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Benefits to flow from WaterSmart Farms projects

Released on

Released on:
Tuesday, 27. July 2021 - 10:00

Research is underway on a suite of WaterSmart Farms projects to help build climate resilience in Western Australian farm businesses.

The collaborative initiative, led by the Department of Primary Industries and Regional Development (DPIRD), includes the Grower Group Alliance, Murdoch University, Curtin University and the Water Corporation, with support from Department of Mines, Industry Regulation and Safety leading desalination companies.

Project leader, senior principal research scientist Richard George, gave an update on the progress of the WaterSmart Farms initiative at the recent Grower Group Alliance Forum.

Dr George said three interlinking projects would assist landholders to improve farm water supplies.

“The first component is working with Murdoch University to prepare an inventory of desalination units to get a better understanding of the  motivation for such a significant investment, how it fits in to the whole farm enterprise and how it’s working,” he said.

“We’re talking to landholders about their experiences, how they’re using the water and what they would have done differently so we can develop a better understanding of the application of this relatively new technology.”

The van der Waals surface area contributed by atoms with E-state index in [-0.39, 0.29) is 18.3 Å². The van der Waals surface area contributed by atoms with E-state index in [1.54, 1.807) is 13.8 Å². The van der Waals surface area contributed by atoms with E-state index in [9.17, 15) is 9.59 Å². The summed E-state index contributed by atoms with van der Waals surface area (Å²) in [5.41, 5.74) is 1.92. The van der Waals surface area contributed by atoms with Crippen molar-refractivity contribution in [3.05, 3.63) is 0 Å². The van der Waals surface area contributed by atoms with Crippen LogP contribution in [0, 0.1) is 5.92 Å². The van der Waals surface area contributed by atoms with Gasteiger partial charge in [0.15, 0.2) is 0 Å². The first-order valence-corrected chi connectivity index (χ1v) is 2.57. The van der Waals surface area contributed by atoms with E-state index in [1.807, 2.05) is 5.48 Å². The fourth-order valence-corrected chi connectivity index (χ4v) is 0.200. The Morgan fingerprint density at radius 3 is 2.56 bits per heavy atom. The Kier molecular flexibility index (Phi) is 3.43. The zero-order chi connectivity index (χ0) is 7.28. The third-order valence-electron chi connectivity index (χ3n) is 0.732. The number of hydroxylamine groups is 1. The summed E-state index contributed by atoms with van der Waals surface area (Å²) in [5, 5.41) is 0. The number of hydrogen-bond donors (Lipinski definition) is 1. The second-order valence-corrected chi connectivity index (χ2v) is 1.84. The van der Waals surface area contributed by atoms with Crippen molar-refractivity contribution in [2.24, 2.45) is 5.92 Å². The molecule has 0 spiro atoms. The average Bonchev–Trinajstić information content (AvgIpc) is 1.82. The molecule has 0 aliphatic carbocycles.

There has been significant interest in desalinisation units in the Wheatbelt, with more than 25 applications for a Notice of Intent to the Soil and Land Conservation Commissioner to install a commercial desalinisation plant in the past two years.

A second component undertaken with the Water Corporation will see at least four purpose-built desalinisation units installed in different areas of the Wheatbelt to meet various needs.

“This project will push the technology and explore the potential to use of more saline water in desalinisation units,” Dr George said.

“The location of the units will be determined after drilling and extensive consultation to identify areas of need and potential collaborators.”

A third WaterSmart Farms component with Curtin University, Department of Mines, Industry Regulation and Safety and the Grower Group Alliance involves a targeted groundwater exploration program to identify suitable supplies for desalinisation units.

“Desalinisation provides a unique opportunity to convert brackish or saline water into a supply suitable for different applications, like livestock, processing systems for agriculture or spraying,” Dr George said.

“This project will undertake a deep drilling program, to depth of more than 100 metres, to identify secure groundwater supplies in fractured bedrock that may have higher yields – something that has not been researched in the Wheatbelt before.”

The outcomes from the three projects will be shared with landholders through the Grower Group Alliance network, such as field days.

More information is available on this website about the WaterSmart Farms project

A man in front of a shed with a desalinisation unit in it.
DPIRD is working on a several collaborative projects to help farm businesses build climate resilience through the use of desalinisation plants, like this one used by Murdoch University.

                                                                                      

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